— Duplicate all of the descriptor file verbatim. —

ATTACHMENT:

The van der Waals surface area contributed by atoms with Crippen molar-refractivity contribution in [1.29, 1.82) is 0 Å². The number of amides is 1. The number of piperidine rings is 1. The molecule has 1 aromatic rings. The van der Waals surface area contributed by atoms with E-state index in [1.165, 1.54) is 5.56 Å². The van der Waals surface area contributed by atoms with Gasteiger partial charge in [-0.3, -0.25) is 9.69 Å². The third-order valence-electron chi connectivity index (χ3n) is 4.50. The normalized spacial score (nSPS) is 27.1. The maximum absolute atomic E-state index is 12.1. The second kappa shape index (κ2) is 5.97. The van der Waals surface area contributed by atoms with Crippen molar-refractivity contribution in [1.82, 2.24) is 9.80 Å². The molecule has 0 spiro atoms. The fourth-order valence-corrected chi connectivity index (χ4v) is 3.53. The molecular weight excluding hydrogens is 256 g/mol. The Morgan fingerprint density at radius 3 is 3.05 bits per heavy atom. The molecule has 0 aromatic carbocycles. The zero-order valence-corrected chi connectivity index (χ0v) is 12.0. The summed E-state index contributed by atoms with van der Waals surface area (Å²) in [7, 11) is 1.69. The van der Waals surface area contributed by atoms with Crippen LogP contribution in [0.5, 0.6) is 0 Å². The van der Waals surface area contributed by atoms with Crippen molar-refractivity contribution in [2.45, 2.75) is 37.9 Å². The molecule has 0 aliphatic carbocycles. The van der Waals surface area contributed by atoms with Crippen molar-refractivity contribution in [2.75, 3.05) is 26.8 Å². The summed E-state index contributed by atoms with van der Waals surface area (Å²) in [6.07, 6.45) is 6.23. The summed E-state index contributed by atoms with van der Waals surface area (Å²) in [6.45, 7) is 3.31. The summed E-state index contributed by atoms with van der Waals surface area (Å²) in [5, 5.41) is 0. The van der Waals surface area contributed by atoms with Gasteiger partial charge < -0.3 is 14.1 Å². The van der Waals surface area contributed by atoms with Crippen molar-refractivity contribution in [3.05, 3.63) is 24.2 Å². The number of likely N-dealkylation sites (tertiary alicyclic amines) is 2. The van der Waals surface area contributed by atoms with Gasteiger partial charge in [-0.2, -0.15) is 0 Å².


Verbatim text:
The van der Waals surface area contributed by atoms with Crippen molar-refractivity contribution in [1.29, 1.82) is 0 Å². The number of amides is 1. The number of piperidine rings is 1. The molecule has 1 aromatic rings. The van der Waals surface area contributed by atoms with E-state index in [1.165, 1.54) is 5.56 Å². The van der Waals surface area contributed by atoms with Gasteiger partial charge in [-0.3, -0.25) is 9.69 Å². The third-order valence-electron chi connectivity index (χ3n) is 4.50. The normalized spacial score (nSPS) is 27.1. The maximum absolute atomic E-state index is 12.1. The second kappa shape index (κ2) is 5.97. The van der Waals surface area contributed by atoms with Crippen molar-refractivity contribution in [1.82, 2.24) is 9.80 Å². The molecule has 0 spiro atoms. The fourth-order valence-corrected chi connectivity index (χ4v) is 3.53. The molecular weight excluding hydrogens is 256 g/mol. The Morgan fingerprint density at radius 3 is 3.05 bits per heavy atom. The molecule has 0 aromatic carbocycles. The zero-order valence-corrected chi connectivity index (χ0v) is 12.0. The summed E-state index contributed by atoms with van der Waals surface area (Å²) in [7, 11) is 1.69. The van der Waals surface area contributed by atoms with Crippen LogP contribution in [0.5, 0.6) is 0 Å². The van der Waals surface area contributed by atoms with Crippen molar-refractivity contribution in [2.45, 2.75) is 37.9 Å². The molecule has 0 aliphatic carbocycles. The van der Waals surface area contributed by atoms with Crippen molar-refractivity contribution in [2.75, 3.05) is 26.8 Å². The summed E-state index contributed by atoms with van der Waals surface area (Å²) in [6.07, 6.45) is 6.23. The summed E-state index contributed by atoms with van der Waals surface area (Å²) in [6.45, 7) is 3.31. The summed E-state index contributed by atoms with van der Waals surface area (Å²) in [5, 5.41) is 0. The van der Waals surface area contributed by atoms with Gasteiger partial charge < -0.3 is 14.1 Å². The van der Waals surface area contributed by atoms with Crippen molar-refractivity contribution in [3.05, 3.63) is 24.2 Å². The number of likely N-dealkylation sites (tertiary alicyclic amines) is 2. The van der Waals surface area contributed by atoms with Gasteiger partial charge in [-0.2, -0.15) is 0 Å².